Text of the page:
In analog computers, high precision potentiometers are


used to scale intermediate results by desired constant factors, or to set initial conditions for a calculation. A motordriven potentiometer may be used as a function generator,
using a non-linear resistance card to supply approximations to trigonometric functions. For example, the shaft
rotation might represent an angle, and the voltage division ratio can be made proportional to the cosine of the
angle.

7 Theory of operation

The 'log pot' is used as the volume control in audio power


ampliers, where it is also called an audio taper pot, beR1
cause the amplitude response of the human ear is approxR1
VS
VS
imately logarithmic. It ensures that on a volume control
R2
marked 0 to 10, for example, a setting of 5 sounds subRL
R2
RL
jectively half as loud as a setting of 10. There is also an
anti-log pot or reverse audio taper which is simply the reverse of a logarithmic potentiometer. It is almost always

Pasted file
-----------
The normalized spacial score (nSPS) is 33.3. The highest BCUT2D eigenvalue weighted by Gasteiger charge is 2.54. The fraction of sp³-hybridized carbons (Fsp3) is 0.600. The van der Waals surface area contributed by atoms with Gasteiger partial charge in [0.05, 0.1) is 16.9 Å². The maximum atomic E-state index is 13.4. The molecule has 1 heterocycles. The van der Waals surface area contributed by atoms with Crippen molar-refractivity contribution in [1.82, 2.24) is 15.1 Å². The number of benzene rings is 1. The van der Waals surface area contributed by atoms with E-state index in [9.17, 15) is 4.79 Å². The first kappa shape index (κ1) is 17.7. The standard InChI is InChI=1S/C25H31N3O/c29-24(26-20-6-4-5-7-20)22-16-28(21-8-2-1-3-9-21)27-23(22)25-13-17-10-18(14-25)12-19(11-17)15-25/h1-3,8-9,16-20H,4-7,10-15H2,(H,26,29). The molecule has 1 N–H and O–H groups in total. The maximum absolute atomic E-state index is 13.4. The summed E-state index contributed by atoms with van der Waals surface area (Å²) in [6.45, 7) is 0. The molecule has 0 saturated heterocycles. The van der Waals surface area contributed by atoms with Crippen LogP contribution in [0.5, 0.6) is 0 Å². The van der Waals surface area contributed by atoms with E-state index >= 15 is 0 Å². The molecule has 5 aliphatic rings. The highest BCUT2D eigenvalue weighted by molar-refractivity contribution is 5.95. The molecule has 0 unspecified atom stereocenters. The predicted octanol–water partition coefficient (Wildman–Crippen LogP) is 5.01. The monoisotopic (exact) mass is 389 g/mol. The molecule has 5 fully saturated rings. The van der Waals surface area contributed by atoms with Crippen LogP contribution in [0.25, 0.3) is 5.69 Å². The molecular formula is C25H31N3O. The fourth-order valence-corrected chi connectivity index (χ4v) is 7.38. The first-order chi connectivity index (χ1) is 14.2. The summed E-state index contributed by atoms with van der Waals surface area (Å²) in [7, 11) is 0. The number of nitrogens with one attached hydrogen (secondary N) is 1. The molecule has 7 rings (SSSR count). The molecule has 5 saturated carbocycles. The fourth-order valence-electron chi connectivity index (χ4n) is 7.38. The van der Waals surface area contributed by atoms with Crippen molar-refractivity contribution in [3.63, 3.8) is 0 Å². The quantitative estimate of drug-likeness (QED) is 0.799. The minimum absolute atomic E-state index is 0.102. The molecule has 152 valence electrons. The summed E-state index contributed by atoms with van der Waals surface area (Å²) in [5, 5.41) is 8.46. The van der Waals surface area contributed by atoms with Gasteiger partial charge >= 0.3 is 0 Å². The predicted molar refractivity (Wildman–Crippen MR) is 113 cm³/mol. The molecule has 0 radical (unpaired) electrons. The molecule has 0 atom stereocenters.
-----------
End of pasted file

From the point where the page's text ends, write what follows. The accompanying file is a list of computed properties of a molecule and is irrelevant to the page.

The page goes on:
used in a ganged conguration with a logarithmic poten- A potentiometer with a resistive load, showing equivalent xed
resistors for clarity.
tiometer, for instance, in an audio balance control.
Potentiometers used in combination with lter networks The potentiometer can be used as a voltage divider to
act as tone controls or equalizers.
obtain a manually adjustable output voltage at the slider
(wiper) from a xed input voltage applied across the two
ends of the potentiometer. This is their most common
use.

6.2

Television

Potentiometers were formerly used to control picture


brightness, contrast, and color response. A potentiometer